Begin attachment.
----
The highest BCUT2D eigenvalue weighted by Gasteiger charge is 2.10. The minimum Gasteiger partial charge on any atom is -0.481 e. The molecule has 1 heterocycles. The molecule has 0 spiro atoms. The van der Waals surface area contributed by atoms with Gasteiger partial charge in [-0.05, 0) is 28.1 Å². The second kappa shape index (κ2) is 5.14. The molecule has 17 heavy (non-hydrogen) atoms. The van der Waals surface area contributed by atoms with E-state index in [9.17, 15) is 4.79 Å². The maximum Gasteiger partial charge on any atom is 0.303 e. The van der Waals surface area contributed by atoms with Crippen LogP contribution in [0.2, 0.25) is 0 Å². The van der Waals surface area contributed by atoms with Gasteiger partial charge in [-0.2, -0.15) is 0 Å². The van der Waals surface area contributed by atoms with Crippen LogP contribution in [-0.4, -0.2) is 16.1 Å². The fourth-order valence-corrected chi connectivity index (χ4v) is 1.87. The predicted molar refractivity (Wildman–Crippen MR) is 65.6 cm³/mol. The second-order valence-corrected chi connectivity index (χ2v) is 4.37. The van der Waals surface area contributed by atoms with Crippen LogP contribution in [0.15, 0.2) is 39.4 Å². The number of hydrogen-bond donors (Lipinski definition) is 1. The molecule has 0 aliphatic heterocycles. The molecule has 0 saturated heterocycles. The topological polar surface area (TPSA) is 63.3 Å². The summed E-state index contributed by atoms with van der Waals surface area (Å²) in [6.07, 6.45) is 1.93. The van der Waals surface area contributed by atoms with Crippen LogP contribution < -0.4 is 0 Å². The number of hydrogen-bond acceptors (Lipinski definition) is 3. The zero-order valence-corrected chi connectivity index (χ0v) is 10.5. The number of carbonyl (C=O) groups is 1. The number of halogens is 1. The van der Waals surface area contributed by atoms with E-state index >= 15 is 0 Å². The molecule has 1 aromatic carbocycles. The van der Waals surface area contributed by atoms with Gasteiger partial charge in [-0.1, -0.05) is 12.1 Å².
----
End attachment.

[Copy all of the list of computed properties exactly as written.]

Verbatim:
The highest BCUT2D eigenvalue weighted by Gasteiger charge is 2.10. The minimum Gasteiger partial charge on any atom is -0.481 e. The molecule has 1 heterocycles. The molecule has 0 spiro atoms. The van der Waals surface area contributed by atoms with Gasteiger partial charge in [-0.05, 0) is 28.1 Å². The second kappa shape index (κ2) is 5.14. The molecule has 17 heavy (non-hydrogen) atoms. The van der Waals surface area contributed by atoms with E-state index in [9.17, 15) is 4.79 Å². The maximum Gasteiger partial charge on any atom is 0.303 e. The van der Waals surface area contributed by atoms with Crippen LogP contribution in [0.2, 0.25) is 0 Å². The van der Waals surface area contributed by atoms with Gasteiger partial charge in [-0.2, -0.15) is 0 Å². The van der Waals surface area contributed by atoms with Crippen LogP contribution in [-0.4, -0.2) is 16.1 Å². The fourth-order valence-corrected chi connectivity index (χ4v) is 1.87. The predicted molar refractivity (Wildman–Crippen MR) is 65.6 cm³/mol. The second-order valence-corrected chi connectivity index (χ2v) is 4.37. The van der Waals surface area contributed by atoms with Crippen LogP contribution in [0.15, 0.2) is 39.4 Å². The number of hydrogen-bond donors (Lipinski definition) is 1. The molecule has 0 aliphatic heterocycles. The molecule has 0 saturated heterocycles. The topological polar surface area (TPSA) is 63.3 Å². The summed E-state index contributed by atoms with van der Waals surface area (Å²) in [6.07, 6.45) is 1.93. The van der Waals surface area contributed by atoms with Crippen LogP contribution < -0.4 is 0 Å². The number of hydrogen-bond acceptors (Lipinski definition) is 3. The zero-order valence-corrected chi connectivity index (χ0v) is 10.5. The number of carbonyl (C=O) groups is 1. The number of halogens is 1. The van der Waals surface area contributed by atoms with E-state index >= 15 is 0 Å². The molecule has 1 aromatic carbocycles. The van der Waals surface area contributed by atoms with Gasteiger partial charge in [-0.1, -0.05) is 12.1 Å².